Part of the knock on Twitter has been the difficulty in making a coherent point in 140 characters. Personally, I think that shows a lack of imagination. Regardless, a researcher in Cornell has ably demonstrated that limited space messages are nothing new. And we’re not talking about telegrams.
Lee Humphreys, a Cornell University communications professor, has reviewed several 18th and 19th century diaries as background to her ongoing work in classifying Twitter output (H/T Futurity). These were relatively small journals, necessitating short messages. And those messages bear a resemblance to the kinds of Twitter messages that focus on what people are doing (as opposed to the messages where people are reacting to things). Those familiar with the Bridget Jones’ Diary books might remember the short messages with plenty of abbreviations. Again, with Twitter the brevity is not what’s new, it’s the network attached to it that changes things. You don’t have to collect the diaries when they’re archived.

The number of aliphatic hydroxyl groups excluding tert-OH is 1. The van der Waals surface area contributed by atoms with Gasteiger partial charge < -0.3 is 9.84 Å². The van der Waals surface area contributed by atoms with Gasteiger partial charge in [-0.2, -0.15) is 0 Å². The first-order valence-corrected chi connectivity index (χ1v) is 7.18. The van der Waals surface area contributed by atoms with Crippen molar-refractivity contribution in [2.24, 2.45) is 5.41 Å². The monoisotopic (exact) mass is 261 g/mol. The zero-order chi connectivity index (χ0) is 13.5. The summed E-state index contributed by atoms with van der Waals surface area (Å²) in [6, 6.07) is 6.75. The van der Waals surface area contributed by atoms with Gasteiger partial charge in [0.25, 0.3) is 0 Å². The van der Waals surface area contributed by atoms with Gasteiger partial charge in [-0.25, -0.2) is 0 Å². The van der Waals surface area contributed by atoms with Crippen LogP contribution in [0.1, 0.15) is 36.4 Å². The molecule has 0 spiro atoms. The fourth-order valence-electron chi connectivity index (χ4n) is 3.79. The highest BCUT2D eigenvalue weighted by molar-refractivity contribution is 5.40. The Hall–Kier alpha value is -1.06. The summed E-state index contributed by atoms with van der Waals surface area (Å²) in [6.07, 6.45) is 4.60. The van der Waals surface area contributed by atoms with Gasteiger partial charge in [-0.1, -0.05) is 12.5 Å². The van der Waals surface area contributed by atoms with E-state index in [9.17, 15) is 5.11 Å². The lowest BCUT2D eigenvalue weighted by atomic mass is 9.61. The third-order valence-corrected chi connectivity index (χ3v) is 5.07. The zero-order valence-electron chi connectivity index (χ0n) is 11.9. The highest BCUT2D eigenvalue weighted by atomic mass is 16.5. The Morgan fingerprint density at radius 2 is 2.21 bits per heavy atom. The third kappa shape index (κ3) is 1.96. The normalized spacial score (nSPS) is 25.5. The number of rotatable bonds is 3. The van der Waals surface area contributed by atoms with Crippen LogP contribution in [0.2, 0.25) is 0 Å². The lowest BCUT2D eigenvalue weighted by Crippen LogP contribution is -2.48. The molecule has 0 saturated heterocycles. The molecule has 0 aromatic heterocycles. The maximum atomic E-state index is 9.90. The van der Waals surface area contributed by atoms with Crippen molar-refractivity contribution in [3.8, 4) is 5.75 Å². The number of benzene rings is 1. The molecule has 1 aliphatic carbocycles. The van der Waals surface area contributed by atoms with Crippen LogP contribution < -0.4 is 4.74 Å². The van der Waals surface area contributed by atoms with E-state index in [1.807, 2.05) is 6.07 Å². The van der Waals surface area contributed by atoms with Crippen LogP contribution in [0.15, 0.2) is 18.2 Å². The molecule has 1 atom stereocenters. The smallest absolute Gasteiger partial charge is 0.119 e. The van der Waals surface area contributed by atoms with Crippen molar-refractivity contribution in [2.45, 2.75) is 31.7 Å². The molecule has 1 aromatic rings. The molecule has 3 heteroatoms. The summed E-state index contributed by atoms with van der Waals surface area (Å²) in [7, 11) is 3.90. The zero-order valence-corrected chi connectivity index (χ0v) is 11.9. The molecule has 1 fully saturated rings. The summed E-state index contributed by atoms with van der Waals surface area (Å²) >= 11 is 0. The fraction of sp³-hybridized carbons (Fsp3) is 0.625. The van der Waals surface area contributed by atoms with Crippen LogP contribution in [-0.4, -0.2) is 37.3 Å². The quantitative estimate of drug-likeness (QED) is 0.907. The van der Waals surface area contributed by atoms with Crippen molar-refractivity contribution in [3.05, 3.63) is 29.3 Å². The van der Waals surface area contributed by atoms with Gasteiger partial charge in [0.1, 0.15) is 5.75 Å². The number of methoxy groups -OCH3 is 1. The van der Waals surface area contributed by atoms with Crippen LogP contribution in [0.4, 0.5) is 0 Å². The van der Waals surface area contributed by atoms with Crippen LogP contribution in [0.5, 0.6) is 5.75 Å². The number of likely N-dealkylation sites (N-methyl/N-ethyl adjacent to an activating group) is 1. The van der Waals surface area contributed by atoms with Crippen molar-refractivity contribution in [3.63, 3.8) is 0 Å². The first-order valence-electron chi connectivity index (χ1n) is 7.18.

Let me add this take-away – what we have here is additional evidence that ‘high’ technology isn’t the only interesting technology. Edgerton’s The Shock of the Old is a great general interest treatment of this idea, something that needs to be re-emphasized periodically. It’s a good temper to the arguments that claim new technologies demand completely new thinking. History still matters.